Catalogue


1590s drama and militarism : portrayals of war in Marlowe, Chapman and Shakespeare's Henry V /
Nina Taunton.
imprint
Aldershot : Ashgate, 2001.
description
vii, 239 p. : ill. ; 22 cm.
ISBN
0754602745
format(s)
Book
Holdings
More Details
imprint
Aldershot : Ashgate, 2001.
isbn
0754602745
catalogue key
4626818
 
Includes bibliographical references and index.
A Look Inside
About the Author
Author Affiliation
Nina Taunton is a lecturer in English at Brunel University.
Reviews
This item was reviewed in:
Reference & Research Book News, February 2002
To find out how to look for other reviews, please see our guides to finding book reviews in the Sciences or Social Sciences and Humanities.
Summaries
Main Description
1590s Drama and Militarism is a fascinating interdisciplinary study of various textual interventions into the military realities of the late Elizabethan period. Its major strength is its insistence on the discursive nature of militarism, and the author convincingly uses literary and non-literary texts, including manuals and contemporary military correspondence, to reconstruct the particular anxieties which surrounded the military exigencies of the 1590s. In this study Nina Taunton makes appropriate (and critically inflected) use of Foucault's theories of surveillance and Lefebvre's theories about the ideological production of social space. She puts Michel de Certeau's theories of social practice to good use in her analysis of military strategy. These theoretical perspectives are usefully combined with highly specific and well-documented historical analyses.
Long Description
1590s Drama and Militarism is a fascinating interdisciplinary study of various textual interventions into the military realities of the late Elizabethan period. Its major strength is its insistence on the discursive nature of militarism, and the author convincingly uses literary and non-literary texts-including manuals and contemporary military correspondence-to reconstruct the particular anxieties which surrounded the military exigencies of the 1590s, a particularly fraught and unstable period of the aging queen's reign.The literature of the 'art of war' has been little studied by literary scholars, despite their richly rhetorical nature. Dr Taunton's analysis thus brings to light a neglected but culturally significant form of Renaissance textuality. In doing so she is able to shed new light on the Renaissance drama, which she shows to have responded sensitively (and sometimes critically) to these textual constructions of actual warfare, and problematised the anxious idealisations of the military manuals.The particular readings of plays here are richly rewarding for the scholar of Renaissance drama-the significance of Henry's nocturnal surveillance of his own camp on the eve of the battle of Agincourt, for example, benefits immeasurably from being contextualised in the light of contemporary theories of encampment. The role of the women in Tamburlaine's camp in Marlowe's plays is also given particular significance when viewed in the light of the contemporary proscriptions regarding the presence of women in camps during the military campaigns in the Low Countries.In this study Dr Taunton makes appropriate (and critically inflected) use of Foucault's theories of surveillance, Lefebvre's theories about the ideological production of social space, and Michel de Certeau's theories of social practice are put to good use in her analysis of military strategy. These theoretical perspectives are usefully combined with highly specific and well-documented historical analyses.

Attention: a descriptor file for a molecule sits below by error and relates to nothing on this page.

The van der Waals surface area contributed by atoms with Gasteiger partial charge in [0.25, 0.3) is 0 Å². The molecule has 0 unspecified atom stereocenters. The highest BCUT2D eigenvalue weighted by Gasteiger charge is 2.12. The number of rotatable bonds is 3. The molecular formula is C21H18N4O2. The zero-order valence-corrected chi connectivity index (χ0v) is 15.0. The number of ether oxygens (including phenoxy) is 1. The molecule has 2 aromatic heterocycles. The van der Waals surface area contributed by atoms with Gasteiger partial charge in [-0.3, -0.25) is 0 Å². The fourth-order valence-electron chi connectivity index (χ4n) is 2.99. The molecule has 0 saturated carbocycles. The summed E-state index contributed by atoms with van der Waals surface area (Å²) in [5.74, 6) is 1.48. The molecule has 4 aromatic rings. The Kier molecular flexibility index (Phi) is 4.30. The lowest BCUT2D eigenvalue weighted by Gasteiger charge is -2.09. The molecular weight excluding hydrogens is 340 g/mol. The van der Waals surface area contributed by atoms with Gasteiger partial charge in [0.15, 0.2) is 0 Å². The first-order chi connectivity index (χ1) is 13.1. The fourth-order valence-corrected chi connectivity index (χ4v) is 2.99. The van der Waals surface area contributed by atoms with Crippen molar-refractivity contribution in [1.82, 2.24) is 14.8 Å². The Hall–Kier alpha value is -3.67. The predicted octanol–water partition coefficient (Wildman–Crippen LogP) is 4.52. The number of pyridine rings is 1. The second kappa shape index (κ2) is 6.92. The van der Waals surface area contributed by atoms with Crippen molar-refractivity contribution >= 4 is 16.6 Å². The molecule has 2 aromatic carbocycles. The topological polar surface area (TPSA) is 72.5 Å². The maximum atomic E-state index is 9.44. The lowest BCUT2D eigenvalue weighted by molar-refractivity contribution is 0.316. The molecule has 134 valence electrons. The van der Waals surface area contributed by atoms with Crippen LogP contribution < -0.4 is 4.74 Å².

Table of Contents
List of illustrationsp. vi
Acknowledgementsp. vii
Introduction: The brazen throat of warp. 1
Generals
The real and the ideal: Sutcliffe, Essexp. 23
Alternative model: Northumberlandp. 36
Marlowe's Tamburlainep. 58
Shakespeare's Henry Vp. 62
Commanders in action: Henri IV of France, the Birons and Roger Williams; the siege of Rouenp. 69
Chapman's Byronp. 79
Stratagems of war
Strategyp. 93
Tacticsp. 111
Numbersp. 125
Arms and the manp. 132
Rhetoricp. 146
Camps
Watchfulness: Henry Vp. 159
Locations: Caesar and Pompeyp. 183
Forbidden presences: the women in the Tamburlaine playsp. 202
Codap. 219
Bibliographyp. 223
Indexp. 233
Table of Contents provided by Syndetics. All Rights Reserved.

This information is provided by a service that aggregates data from review sources and other sources that are often consulted by libraries, and readers. The University does not edit this information and merely includes it as a convenience for users. It does not warrant that reviews are accurate. As with any review users should approach reviews critically and where deemed necessary should consult multiple review sources. Any concerns or questions about particular reviews should be directed to the reviewer and/or publisher.

  link to old catalogue

Report a problem